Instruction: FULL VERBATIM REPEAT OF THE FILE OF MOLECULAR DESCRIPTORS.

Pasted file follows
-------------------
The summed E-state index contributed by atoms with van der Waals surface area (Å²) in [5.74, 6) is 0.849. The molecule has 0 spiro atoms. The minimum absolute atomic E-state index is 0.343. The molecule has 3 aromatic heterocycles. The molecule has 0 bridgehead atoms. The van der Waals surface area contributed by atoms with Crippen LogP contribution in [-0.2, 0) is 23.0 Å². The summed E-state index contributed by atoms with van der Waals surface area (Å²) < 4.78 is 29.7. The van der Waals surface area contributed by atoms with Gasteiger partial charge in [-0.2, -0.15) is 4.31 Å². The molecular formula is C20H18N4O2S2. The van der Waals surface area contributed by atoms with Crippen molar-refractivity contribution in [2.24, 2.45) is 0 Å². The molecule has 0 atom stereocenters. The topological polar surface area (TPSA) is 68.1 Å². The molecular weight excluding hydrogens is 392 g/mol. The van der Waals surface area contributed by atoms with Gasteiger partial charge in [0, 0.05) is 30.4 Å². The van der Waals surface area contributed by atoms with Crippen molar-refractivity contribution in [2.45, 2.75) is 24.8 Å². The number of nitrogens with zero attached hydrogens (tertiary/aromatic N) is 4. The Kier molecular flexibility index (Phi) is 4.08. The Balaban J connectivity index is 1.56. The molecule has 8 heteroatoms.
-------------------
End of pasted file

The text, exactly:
The summed E-state index contributed by atoms with van der Waals surface area (Å²) in [5.74, 6) is 0.849. The molecule has 0 spiro atoms. The minimum absolute atomic E-state index is 0.343. The molecule has 3 aromatic heterocycles. The molecule has 0 bridgehead atoms. The van der Waals surface area contributed by atoms with Crippen LogP contribution in [-0.2, 0) is 23.0 Å². The summed E-state index contributed by atoms with van der Waals surface area (Å²) < 4.78 is 29.7. The van der Waals surface area contributed by atoms with Gasteiger partial charge in [-0.2, -0.15) is 4.31 Å². The molecular formula is C20H18N4O2S2. The van der Waals surface area contributed by atoms with Crippen molar-refractivity contribution in [2.24, 2.45) is 0 Å². The molecule has 0 atom stereocenters. The topological polar surface area (TPSA) is 68.1 Å². The molecular weight excluding hydrogens is 392 g/mol. The van der Waals surface area contributed by atoms with Gasteiger partial charge in [0, 0.05) is 30.4 Å². The van der Waals surface area contributed by atoms with Crippen molar-refractivity contribution in [2.45, 2.75) is 24.8 Å². The number of nitrogens with zero attached hydrogens (tertiary/aromatic N) is 4. The Kier molecular flexibility index (Phi) is 4.08. The Balaban J connectivity index is 1.56. The molecule has 8 heteroatoms.